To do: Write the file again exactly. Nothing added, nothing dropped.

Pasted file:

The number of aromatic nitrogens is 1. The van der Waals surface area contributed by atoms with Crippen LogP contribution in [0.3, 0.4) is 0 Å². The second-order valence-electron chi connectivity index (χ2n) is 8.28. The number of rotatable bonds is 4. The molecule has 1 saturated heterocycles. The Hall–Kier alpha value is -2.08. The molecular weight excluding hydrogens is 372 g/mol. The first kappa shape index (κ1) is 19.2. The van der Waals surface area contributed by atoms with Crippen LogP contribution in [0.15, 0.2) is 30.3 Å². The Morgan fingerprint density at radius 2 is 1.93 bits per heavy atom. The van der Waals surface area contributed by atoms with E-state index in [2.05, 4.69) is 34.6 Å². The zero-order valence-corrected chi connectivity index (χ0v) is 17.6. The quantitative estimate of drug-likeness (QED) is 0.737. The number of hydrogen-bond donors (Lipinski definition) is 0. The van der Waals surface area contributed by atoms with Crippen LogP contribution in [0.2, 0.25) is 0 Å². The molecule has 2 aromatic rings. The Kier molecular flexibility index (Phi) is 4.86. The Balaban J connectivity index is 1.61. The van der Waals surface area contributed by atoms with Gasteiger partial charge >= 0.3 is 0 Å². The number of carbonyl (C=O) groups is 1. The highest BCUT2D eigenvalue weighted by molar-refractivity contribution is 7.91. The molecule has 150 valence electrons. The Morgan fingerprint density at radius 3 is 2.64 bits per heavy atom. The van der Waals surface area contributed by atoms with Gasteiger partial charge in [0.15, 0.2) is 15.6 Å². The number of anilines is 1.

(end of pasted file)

The number of aromatic nitrogens is 1. The van der Waals surface area contributed by atoms with Crippen LogP contribution in [0.3, 0.4) is 0 Å². The second-order valence-electron chi connectivity index (χ2n) is 8.28. The number of rotatable bonds is 4. The molecule has 1 saturated heterocycles. The Hall–Kier alpha value is -2.08. The molecular weight excluding hydrogens is 372 g/mol. The first kappa shape index (κ1) is 19.2. The van der Waals surface area contributed by atoms with Crippen LogP contribution in [0.15, 0.2) is 30.3 Å². The Morgan fingerprint density at radius 2 is 1.93 bits per heavy atom. The van der Waals surface area contributed by atoms with E-state index in [2.05, 4.69) is 34.6 Å². The zero-order valence-corrected chi connectivity index (χ0v) is 17.6. The quantitative estimate of drug-likeness (QED) is 0.737. The number of hydrogen-bond donors (Lipinski definition) is 0. The van der Waals surface area contributed by atoms with Crippen LogP contribution in [0.2, 0.25) is 0 Å². The molecule has 2 aromatic rings. The Kier molecular flexibility index (Phi) is 4.86. The Balaban J connectivity index is 1.61. The van der Waals surface area contributed by atoms with Gasteiger partial charge >= 0.3 is 0 Å². The number of carbonyl (C=O) groups is 1. The highest BCUT2D eigenvalue weighted by molar-refractivity contribution is 7.91. The molecule has 150 valence electrons. The Morgan fingerprint density at radius 3 is 2.64 bits per heavy atom. The van der Waals surface area contributed by atoms with Gasteiger partial charge in [0.15, 0.2) is 15.6 Å². The number of anilines is 1.